Financial hiring will increase in first quarter

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The job market in accounting and finance is holding steady, suggests a new survey. Nine percent of chief financial officers (CFOs) interviewed plan to add full-time employees and 8 percent expect to decrease the size of their staff, according to the Robert Half International Financial Hiring Index. Eighty-two percent of executives said they would make no changes to the size of their teams.

In a sign of the current economic climate, the percentage of firms anticipating personnel reductions is at its highest point in the past three years. However, the number of companies expecting to hire is above the average over that same period, reflecting an ongoing need for skilled professionals.

Large companies, in particular, plan to add staff in key specialty areas. Eighteen percent of respondents at firms with 1,000 or more employees expect to hire in the first quarter, compared to 8 percent who anticipate decreasing staff levels.

The Robert Half International Financial Hiring Index is based on telephone interviews with more than 1,400 CFOs across the United States. It was conducted from Sept. 23 to Oct. 15, 2008, by an independent research firm and developed by Robert Half International, a staffing services firm specializing in accounting and finance. Robert Half has been tracking financial hiring activity in the United States since 1992.

"Even though weakness in the economy is affecting hiring in many fields, accounting and finance expertise in key functional areas remains in demand," said Max Messmer, chairman and CEO of Robert Half International. "While no job category is completely immune to economic changes, professionals skilled at identifying cost efficiencies and enhancing profitability are a perennial need for firms of all sizes."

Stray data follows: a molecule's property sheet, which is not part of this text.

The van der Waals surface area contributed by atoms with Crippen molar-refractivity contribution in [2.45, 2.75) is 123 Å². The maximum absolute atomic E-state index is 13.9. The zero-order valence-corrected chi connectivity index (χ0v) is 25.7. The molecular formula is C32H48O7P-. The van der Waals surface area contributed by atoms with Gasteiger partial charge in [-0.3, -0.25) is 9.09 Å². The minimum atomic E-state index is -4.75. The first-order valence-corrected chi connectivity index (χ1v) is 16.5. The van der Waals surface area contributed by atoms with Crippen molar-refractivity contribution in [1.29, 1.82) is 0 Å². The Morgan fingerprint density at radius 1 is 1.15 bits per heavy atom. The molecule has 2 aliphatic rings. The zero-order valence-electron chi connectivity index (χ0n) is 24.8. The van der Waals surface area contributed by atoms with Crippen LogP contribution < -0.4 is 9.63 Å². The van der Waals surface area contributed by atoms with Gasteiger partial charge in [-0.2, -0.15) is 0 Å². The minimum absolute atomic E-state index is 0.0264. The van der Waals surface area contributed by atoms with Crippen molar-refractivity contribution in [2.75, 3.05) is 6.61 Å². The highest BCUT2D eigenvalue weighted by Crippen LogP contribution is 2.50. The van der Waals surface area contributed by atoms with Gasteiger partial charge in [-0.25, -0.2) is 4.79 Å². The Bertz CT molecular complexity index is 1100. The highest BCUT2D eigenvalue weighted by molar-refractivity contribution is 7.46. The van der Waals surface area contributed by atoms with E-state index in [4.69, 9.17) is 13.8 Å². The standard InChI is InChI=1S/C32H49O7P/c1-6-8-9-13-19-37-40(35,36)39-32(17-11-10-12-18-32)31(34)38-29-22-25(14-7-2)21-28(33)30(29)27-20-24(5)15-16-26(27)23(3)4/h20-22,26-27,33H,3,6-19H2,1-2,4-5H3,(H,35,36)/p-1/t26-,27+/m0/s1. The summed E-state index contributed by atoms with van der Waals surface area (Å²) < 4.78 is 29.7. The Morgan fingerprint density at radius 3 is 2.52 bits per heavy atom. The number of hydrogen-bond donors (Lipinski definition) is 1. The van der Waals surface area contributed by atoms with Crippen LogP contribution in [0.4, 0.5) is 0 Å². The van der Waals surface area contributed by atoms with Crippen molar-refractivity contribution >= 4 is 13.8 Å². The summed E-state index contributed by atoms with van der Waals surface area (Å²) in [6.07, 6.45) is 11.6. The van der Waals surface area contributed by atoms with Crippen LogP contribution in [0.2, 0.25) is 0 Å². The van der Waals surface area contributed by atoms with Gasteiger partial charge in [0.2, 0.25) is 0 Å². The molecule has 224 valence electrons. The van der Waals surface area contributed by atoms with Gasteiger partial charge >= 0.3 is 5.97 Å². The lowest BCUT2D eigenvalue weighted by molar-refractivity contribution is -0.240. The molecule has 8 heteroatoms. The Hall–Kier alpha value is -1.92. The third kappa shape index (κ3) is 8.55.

Financial executives continue to report difficulty finding highly skilled professionals for certain functional areas. Twenty-eight percent of CFOs said accounting positions are the most difficult to fill, and 20 percent said they experience the greatest challenges hiring for finance roles.

Messmer added, "Positions in demand include credit and collections specialists, who help firms manage credit risk and collect outstanding receivables; public accountants, who assist clients with their accounting, tax and, audit needs; and staff and senior accountants, whom companies depend on to oversee fundamental - and indispensable - accounting functions."

Accounting and Finance Hiring -- By Region

The Middle Atlantic states (New Jersey, New York, Pennsylvania) are projected to experience the most active hiring in the first quarter. A net 9 percent of CFOs in this region anticipate adding full-time accounting and finance staff.

"In the Middle Atlantic states, there is demand for experienced accounting and finance talent to help balance workloads, handle year-end audits, and prepare for next year's tax season," Messmer said.

Firms in the Mountain (Arizona, Colorado, Idaho, Montana, Nevada, New Mexico, Utah, Wyoming) and West South Central (Arkansas, Louisiana, Oklahoma, Texas) states also project notable hiring activity. A net 7 percent of executives in both of these sections of the country said they plan to boost staff levels in the coming quarter.

Robert Half has conducted additional CFO interviews in more than 40 major metropolitan areas to provide snapshots of financial hiring trends in these markets. You can view the local results.

Accounting and Finance Hiring -- By Industry

Among industries, executives in the manufacturing and professional services sectors are most optimistic about hiring in the first three months of 2009. Nine percent of manufacturing CFOs expect to increase personnel levels in the first quarter while 3 percent foresee a reduction in staff, a net 6 percent increase. Within professional services, a net 5 percent of financial executives forecast greater hiring activity.

About the Robert Half International Financial Hiring Index

First published in 1992, the Robert Half International Financial Hiring Index was conducted by an independent research firm and is based on more than 1,400 telephone interviews with CFOs from a random sample of U.S. companies with 20 or more employees. For the study to be statistically representative and ensure that businesses from all segments were represented, the sample was stratified by geographic region and employee size. The results were then weighted to reflect the proper proportions of employee size within each region.

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